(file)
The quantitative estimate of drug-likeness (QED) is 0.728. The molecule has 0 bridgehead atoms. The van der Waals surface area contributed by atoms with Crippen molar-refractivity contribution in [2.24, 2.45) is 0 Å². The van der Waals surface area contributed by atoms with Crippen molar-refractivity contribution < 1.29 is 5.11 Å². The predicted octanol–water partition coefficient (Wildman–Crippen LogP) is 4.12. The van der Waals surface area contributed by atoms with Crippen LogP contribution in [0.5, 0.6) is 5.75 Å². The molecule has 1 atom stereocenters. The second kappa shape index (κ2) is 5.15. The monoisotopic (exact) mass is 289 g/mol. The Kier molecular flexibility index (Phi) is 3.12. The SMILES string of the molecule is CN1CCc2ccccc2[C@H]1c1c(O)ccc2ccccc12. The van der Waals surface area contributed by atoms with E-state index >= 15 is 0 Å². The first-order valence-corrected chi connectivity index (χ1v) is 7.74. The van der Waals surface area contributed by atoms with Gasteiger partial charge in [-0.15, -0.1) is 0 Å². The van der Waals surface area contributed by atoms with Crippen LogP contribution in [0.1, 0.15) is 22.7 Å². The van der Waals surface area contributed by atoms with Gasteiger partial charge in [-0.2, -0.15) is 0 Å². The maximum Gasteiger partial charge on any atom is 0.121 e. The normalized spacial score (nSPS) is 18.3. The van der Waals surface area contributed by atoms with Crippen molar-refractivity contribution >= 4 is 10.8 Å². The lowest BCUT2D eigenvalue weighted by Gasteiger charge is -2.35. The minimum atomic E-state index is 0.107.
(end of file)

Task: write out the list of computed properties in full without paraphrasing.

The quantitative estimate of drug-likeness (QED) is 0.728. The molecule has 0 bridgehead atoms. The van der Waals surface area contributed by atoms with Crippen molar-refractivity contribution in [2.24, 2.45) is 0 Å². The van der Waals surface area contributed by atoms with Crippen molar-refractivity contribution < 1.29 is 5.11 Å². The predicted octanol–water partition coefficient (Wildman–Crippen LogP) is 4.12. The van der Waals surface area contributed by atoms with Crippen LogP contribution in [0.5, 0.6) is 5.75 Å². The molecule has 1 atom stereocenters. The second kappa shape index (κ2) is 5.15. The monoisotopic (exact) mass is 289 g/mol. The Kier molecular flexibility index (Phi) is 3.12. The SMILES string of the molecule is CN1CCc2ccccc2[C@H]1c1c(O)ccc2ccccc12. The van der Waals surface area contributed by atoms with E-state index >= 15 is 0 Å². The first-order valence-corrected chi connectivity index (χ1v) is 7.74. The van der Waals surface area contributed by atoms with Gasteiger partial charge in [-0.15, -0.1) is 0 Å². The van der Waals surface area contributed by atoms with Crippen LogP contribution in [0.1, 0.15) is 22.7 Å². The van der Waals surface area contributed by atoms with Gasteiger partial charge in [-0.2, -0.15) is 0 Å². The maximum Gasteiger partial charge on any atom is 0.121 e. The normalized spacial score (nSPS) is 18.3. The van der Waals surface area contributed by atoms with Crippen molar-refractivity contribution >= 4 is 10.8 Å². The lowest BCUT2D eigenvalue weighted by Gasteiger charge is -2.35. The minimum atomic E-state index is 0.107.